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Snake-sitting During Sandy and Inquiry-Based Learning

posted Nov 9, 2012, 3:11 PM by Christine Brower-Cohen
November 9, 2012

No, that’s not a typo in the title, it really says, “snake-sitting.” 


One of my stranger Sandy experiences occurred when a friend showed up at my front door with a ball python.


My wonderful friends, Lev and Nicole lost power in the storm, and their son’s pet python, Oscar, needed to be kept at eighty-degrees Farenheit.  Did I mention, I hate snakes and never even look at Oscar when I am over their house? 


Well, I love these friends, and this was an emergency, so I took the snake on one condition; I wouldn’t have to feed it, or even be home when one of them came over to feed it.  (Oscar eats live mice and I really felt no need to see a National Geographic special live in my own home.)


So, snug and cozy with his heat lamp plugged in, Oscar settled into his new digs, and I tried to keep an open mind.  Fortunately, Oscar did not seem to be too interested in me, and during the day he mostly stayed coiled up in a rock-like structure.  He did slither out the first day when I was checking my roast beef in the oven, causing me to inquire, “Can snakes smell?”  A quick Google search yielded the answer, yes, they smell with their tongue.  Hmm…interesting.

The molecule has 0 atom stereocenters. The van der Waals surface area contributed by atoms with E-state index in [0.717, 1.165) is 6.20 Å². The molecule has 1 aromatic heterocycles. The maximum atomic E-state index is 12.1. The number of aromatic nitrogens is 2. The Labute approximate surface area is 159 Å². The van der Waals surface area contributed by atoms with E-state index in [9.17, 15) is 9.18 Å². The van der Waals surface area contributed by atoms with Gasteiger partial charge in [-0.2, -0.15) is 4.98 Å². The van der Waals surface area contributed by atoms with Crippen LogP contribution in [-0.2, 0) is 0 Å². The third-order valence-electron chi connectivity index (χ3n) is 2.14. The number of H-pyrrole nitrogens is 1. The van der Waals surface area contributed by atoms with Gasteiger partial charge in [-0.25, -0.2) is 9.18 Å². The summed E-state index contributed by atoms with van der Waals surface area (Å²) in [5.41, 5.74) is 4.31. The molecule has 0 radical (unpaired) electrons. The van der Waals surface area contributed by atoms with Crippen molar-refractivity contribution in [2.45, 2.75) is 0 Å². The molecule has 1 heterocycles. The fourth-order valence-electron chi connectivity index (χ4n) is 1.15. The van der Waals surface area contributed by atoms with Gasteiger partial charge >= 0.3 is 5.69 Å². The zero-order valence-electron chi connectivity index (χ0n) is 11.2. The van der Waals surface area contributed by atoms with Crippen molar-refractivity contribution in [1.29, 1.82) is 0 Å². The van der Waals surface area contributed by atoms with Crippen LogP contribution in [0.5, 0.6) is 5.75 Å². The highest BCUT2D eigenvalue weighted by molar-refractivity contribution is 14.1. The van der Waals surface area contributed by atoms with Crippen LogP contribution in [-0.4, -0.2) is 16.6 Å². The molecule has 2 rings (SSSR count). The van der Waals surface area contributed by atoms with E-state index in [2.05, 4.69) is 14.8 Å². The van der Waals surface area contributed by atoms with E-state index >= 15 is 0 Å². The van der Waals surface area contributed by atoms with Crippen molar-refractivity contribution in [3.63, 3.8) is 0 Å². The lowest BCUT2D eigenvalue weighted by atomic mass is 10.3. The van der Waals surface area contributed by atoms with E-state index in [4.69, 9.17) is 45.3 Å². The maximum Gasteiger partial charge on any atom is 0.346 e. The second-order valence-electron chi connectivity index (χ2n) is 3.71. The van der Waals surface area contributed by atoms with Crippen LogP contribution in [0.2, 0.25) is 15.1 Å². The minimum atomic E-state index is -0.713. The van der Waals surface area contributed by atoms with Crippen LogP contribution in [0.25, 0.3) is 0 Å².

Later, I was playing the piano, quite badly, I might add, and Oscar came all the way out of his rock and slithered to the opposite end of the tank and up the side.  Next question, “Can snakes hear?”  Thanks to the internet, I learned that snakes feel vibrations, and can even sense the patter of little rodent feet in nearby grasses.  Hmm…interesting.  I was learning a lot from Oscar.


The most important thing that I learned, however, is that if you ever want to test a friendship and find out if someone really loves you, bring them a rodent-eating python.  If they accept it, you’re good!


Hope you are recovering from Sandy and the nor’easter,




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